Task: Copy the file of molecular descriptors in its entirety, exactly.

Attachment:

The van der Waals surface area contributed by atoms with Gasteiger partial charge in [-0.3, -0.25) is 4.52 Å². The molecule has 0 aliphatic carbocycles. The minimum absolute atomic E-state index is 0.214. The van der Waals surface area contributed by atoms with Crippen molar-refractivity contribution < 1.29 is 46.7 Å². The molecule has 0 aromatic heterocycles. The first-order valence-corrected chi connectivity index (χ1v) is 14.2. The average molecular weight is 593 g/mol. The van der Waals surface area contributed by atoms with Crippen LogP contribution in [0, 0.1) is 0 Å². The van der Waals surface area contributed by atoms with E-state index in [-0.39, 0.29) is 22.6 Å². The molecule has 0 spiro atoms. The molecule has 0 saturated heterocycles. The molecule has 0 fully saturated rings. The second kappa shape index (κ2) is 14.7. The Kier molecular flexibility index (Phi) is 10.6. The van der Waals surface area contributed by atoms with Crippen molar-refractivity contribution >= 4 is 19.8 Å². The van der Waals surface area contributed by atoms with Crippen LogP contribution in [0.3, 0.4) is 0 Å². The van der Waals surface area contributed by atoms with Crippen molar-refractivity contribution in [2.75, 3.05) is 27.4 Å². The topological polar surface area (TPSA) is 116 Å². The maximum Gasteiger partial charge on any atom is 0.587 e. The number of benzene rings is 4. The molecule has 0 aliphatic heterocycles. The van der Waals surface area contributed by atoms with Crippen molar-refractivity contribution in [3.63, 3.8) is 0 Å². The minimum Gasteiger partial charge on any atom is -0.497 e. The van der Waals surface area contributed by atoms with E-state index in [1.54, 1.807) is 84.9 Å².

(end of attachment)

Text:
The van der Waals surface area contributed by atoms with Gasteiger partial charge in [-0.3, -0.25) is 4.52 Å². The molecule has 0 aliphatic carbocycles. The minimum absolute atomic E-state index is 0.214. The van der Waals surface area contributed by atoms with Crippen molar-refractivity contribution < 1.29 is 46.7 Å². The molecule has 0 aromatic heterocycles. The first-order valence-corrected chi connectivity index (χ1v) is 14.2. The average molecular weight is 593 g/mol. The van der Waals surface area contributed by atoms with Crippen LogP contribution in [0, 0.1) is 0 Å². The van der Waals surface area contributed by atoms with E-state index in [-0.39, 0.29) is 22.6 Å². The molecule has 0 spiro atoms. The molecule has 0 saturated heterocycles. The molecule has 0 fully saturated rings. The second kappa shape index (κ2) is 14.7. The Kier molecular flexibility index (Phi) is 10.6. The van der Waals surface area contributed by atoms with Crippen molar-refractivity contribution >= 4 is 19.8 Å². The van der Waals surface area contributed by atoms with Crippen LogP contribution in [0.3, 0.4) is 0 Å². The van der Waals surface area contributed by atoms with Crippen molar-refractivity contribution in [2.75, 3.05) is 27.4 Å². The topological polar surface area (TPSA) is 116 Å². The maximum Gasteiger partial charge on any atom is 0.587 e. The number of benzene rings is 4. The molecule has 0 aliphatic heterocycles. The van der Waals surface area contributed by atoms with Crippen molar-refractivity contribution in [3.63, 3.8) is 0 Å². The minimum Gasteiger partial charge on any atom is -0.497 e. The van der Waals surface area contributed by atoms with E-state index in [1.54, 1.807) is 84.9 Å².